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Understanding the differences of helical pile systems

I would like to address the issue of our procedures here at Arizona Repair Masons. Recently a competitor forwarded pictures of a couple of our piles that were uncovered by accident during one of their projects. The email left the impression that this work was a result of our piles failing. This is false. In fact the foundation at the location of the old piles was not lifted at all. The pictures along with the message give the impression that our piles have failed. This is false also.

Most of the issues are a result in understanding how the 2 systems differ from each other. The Ram Jack pile has a very rigid cross section in the shaft as well as very rigid connections between extensions. This helps in bending moment in the upper 5’ as required in the 2009 IBC. I will discuss the ESR 1854 in more detail at a later post. Because a square bar system has loose connections and a cross section that is more susceptible to bending moment, the system attempts to compensate by bolting to the footing and grouting the plate. The Ram Jack system does not require bolting as evidenced in the ESR issued to Ram Jack for its piling.

The Square bar system uses a bracket that reaches under the footing 6 ½ inches. The Ramjack system has a bracket that reaches underneath the footing 9 inches. If the square bar installers leave a 2” gap between the back of the bracket and the face of the footing, they would be in serious trouble with only 4 1/2”of contact. However with the Ram Jack system, there would still be 7” remaining, still 1” more than the square bar system in its entirety. Because of this fact the seat of the square bar system is very important to grout and have full contact with the footing. Because of the larger contact area, the grouting of the seat is not required of the Ram Jack System.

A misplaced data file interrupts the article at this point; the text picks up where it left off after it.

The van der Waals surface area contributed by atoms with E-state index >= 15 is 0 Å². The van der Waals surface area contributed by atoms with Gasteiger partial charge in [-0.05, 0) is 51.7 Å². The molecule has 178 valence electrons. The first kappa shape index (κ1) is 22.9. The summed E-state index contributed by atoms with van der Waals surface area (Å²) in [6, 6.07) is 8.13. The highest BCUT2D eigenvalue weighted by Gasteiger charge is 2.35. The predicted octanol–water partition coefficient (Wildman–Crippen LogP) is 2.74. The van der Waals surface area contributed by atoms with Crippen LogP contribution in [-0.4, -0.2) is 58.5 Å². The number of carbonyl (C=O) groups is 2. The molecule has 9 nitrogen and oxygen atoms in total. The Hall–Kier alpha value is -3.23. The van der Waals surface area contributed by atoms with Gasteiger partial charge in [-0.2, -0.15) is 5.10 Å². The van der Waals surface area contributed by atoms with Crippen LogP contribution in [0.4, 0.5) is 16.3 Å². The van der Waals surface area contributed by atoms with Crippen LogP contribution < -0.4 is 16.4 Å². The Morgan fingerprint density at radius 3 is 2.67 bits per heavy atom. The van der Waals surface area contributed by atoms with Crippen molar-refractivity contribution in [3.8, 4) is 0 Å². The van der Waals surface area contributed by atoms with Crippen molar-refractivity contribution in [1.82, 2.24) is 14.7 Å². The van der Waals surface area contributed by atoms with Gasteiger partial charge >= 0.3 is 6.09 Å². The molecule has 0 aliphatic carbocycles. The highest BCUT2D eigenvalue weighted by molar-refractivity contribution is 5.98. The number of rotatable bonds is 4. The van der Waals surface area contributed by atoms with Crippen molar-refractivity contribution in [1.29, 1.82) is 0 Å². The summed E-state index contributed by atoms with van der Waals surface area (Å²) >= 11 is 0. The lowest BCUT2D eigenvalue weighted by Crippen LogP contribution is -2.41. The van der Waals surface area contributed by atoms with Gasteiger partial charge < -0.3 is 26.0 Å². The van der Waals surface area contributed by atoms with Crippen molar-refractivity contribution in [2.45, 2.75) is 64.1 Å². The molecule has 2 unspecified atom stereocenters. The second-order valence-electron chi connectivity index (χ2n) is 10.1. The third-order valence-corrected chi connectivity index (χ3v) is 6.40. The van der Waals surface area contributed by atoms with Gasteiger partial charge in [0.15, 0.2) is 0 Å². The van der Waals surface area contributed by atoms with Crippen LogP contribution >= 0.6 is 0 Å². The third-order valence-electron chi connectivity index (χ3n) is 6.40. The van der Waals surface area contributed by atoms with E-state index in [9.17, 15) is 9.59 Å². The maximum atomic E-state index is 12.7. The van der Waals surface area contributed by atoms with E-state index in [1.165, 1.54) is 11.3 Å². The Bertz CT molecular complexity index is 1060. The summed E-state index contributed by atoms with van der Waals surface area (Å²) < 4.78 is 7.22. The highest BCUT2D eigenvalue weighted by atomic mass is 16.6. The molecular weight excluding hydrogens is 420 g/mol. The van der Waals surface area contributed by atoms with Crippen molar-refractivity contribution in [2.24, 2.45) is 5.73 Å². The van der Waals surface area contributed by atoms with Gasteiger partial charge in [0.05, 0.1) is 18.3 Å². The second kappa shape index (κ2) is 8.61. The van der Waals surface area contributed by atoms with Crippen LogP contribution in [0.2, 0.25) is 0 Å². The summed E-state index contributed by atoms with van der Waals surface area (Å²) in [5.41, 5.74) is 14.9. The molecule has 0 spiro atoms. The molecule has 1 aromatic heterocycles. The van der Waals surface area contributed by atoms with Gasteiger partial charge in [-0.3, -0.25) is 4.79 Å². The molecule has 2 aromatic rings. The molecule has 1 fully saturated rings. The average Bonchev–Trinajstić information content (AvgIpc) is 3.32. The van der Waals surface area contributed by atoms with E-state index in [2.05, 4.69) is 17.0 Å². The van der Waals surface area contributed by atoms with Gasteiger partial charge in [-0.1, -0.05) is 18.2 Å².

The moment of inertia for a 1 ½” square bar is .442 in4 as opposed to 5.043 in4 for a 2 7/8” pipe with a 3 ½” sleeve that comes standard at 4’ long in the Ram Jack system. The reason Ram Jack has such a bracket with a 9” reach as opposed to a 6 ½” reach is the fact that the shaft is very rigid and is difficult to push laterally. The Square bar system with its loose single pin connections and less rigid shaft is very easy to move laterally and because of that lateral looseness, is super critical to bolt up to counter this weakness. As a result of the Ram Jack System rigidity, the system is not required in the ESR1854 to be bolted to the footing.

Because of the familiarity of the requirements of the square bar system, and the perception that goes with it, we decided several years ago that we would bolt the system to the footing. Unfortunately there are still older installations out there that when discovered can give the wrong perception if people are not familiar with the requirements of the Ram Jack System.

We are continually looking for ways to improve our service. Our artisan installers are hardworking and conscientious, but like most contractors it is possible to have isolated breaks in protocol. To insure that the installations are continuing to be installed with the highest quality, we have implemented a quality assurance program that requires photos of each bracket installation to be kept in the job file, in addition to the post lifting manometer already being performed on each job.

Feel free to respond to this and discuss any of the items discussed here.

By the way perhaps you are aware that the only ICC recognized ESR for the AC358 is the Ram Jack System. I’ll discuss that in a later post.